On Thursday, the Government of British Columbia announced that after "a rigourous search" for a new CEO to lead BC Housing, it is selecting Vincent Tong, who has been the Interim CEO since September 2022, as its new permanent CEO.

"Tong was selected based on his record of leading transformative change in complex organizations, as well as his high standards of integrity, commitment to advancing equity and reconciliation, and extensive experience leading complex residential development projects," BC Housing said in a press release.

Vincent Tong joined BC Housing in July 2021 as its Vice President of Development and Asset Strategies, before stepping in as the Interim Chief Executive Officer after the unexpected and sudden departure of then-CEO Shayne Ramsay, who said he was "retiring" but then joined the Squamish Nation's Nch’ḵay̓ Development Corporation less than two months later.

Prior to joining BC Housing, Tong held various roles at Toronto Community Housing, the largest social housing provider in Canada owned by the City of Toronto, including the Development Director and the Chief Development Officer.

Tong has a degree from Toronto Metropolitan University in Urban and Regional Planning, is a Registered Professional Planner with the Planning Institute of British Columbia, and a full member of the Urban Land Institute.

"I'm honoured to have the opportunity to continue leading the transformation at BC Housing," said Tong. "This is a pivotal time in BC where people are struggling to secure affordable housing. I am committed to ensuring BC Housing delivers on our mandate and recent record investments made by the Province through Homes for People to open tens of thousands of new affordable homes."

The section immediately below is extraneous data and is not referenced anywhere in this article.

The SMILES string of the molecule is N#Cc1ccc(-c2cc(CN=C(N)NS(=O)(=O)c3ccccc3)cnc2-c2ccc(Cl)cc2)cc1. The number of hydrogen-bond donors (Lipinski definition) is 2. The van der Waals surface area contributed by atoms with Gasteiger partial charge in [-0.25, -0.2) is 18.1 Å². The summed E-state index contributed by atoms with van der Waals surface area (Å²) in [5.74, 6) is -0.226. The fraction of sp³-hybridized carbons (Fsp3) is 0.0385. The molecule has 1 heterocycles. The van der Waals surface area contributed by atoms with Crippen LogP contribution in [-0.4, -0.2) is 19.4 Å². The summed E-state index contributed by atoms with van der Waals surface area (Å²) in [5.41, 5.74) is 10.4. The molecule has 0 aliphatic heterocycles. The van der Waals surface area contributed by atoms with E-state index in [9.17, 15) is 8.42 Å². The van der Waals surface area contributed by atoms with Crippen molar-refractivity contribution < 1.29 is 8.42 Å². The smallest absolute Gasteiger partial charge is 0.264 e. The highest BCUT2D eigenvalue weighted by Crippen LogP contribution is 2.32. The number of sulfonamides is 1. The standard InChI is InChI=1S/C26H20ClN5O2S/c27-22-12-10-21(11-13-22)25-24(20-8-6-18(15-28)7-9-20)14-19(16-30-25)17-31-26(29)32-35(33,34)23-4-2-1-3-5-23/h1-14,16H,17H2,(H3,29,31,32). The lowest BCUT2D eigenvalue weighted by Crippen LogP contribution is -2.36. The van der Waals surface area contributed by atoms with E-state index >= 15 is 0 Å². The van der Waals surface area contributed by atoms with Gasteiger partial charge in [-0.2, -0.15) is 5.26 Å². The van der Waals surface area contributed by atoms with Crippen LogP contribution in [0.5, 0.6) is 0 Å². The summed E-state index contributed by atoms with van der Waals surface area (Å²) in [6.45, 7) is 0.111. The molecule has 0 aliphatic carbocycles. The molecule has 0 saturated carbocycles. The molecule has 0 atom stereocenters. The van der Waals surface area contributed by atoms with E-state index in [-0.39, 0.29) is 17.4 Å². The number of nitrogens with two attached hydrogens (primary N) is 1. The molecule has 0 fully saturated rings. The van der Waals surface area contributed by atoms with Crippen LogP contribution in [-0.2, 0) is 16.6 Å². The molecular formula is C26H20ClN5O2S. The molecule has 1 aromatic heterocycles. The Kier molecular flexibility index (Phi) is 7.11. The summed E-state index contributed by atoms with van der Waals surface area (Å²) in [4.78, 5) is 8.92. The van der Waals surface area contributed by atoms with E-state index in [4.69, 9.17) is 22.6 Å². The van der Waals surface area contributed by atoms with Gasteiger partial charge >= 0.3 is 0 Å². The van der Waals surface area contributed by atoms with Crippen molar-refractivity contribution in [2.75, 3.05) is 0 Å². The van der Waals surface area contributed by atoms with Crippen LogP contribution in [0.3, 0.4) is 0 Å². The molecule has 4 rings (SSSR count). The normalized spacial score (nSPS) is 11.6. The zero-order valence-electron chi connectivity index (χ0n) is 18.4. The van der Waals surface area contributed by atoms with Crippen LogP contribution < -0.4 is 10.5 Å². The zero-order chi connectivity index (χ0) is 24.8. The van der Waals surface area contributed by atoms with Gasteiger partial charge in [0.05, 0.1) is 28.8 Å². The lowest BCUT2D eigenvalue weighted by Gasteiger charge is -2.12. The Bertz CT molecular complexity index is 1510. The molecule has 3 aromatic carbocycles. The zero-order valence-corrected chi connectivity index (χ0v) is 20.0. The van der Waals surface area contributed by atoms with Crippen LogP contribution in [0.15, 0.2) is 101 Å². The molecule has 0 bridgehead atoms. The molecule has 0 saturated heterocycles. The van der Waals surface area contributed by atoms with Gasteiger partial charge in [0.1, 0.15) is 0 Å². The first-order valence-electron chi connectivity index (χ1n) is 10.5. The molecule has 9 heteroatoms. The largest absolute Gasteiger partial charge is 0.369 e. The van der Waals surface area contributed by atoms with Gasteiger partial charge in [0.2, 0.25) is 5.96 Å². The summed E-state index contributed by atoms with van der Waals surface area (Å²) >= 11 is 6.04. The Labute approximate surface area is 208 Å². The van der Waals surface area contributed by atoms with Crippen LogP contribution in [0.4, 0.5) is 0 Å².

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"The BC Housing board of commissioners wanted a transformational leader to guide the organization through its evolution, and we found that leader in Vincent Tong," added Chair of the Board of Commissioners Allan Seckel. "Under Vincent's leadership, BC Housing has been taking significant steps to strengthen our organizational structure and capacity, financial systems, governance practices, and policies related to oversight, transparency, and conflict of interest."

According to BC Housing, since he was named Interim CEO, Tong has brought several changes at the Crown corporation, including "modernizing leadership structure to consolidate accountabilities, increasing board oversight of development projects, strengthening oversight of housing providers, and creating new whistleblower protections.

The references of "oversight" and "conflict of interest" appear to be alluding to the controversy between BC Housing, then headed by Shayne Ramsay, and Atira Women's Resource Society, which was headed by Janice Abbott, whom Ramsay married in 2010. As reported by The Tyee, Ramsay allegedly asked BC Housing employees to find money for Atira.

A forensic investigation of BC Housing was ordered by Premier David Eby, and has already been received from the Ministry of Housing. In March, the Ministry announced that it was preparing for the release of the report.

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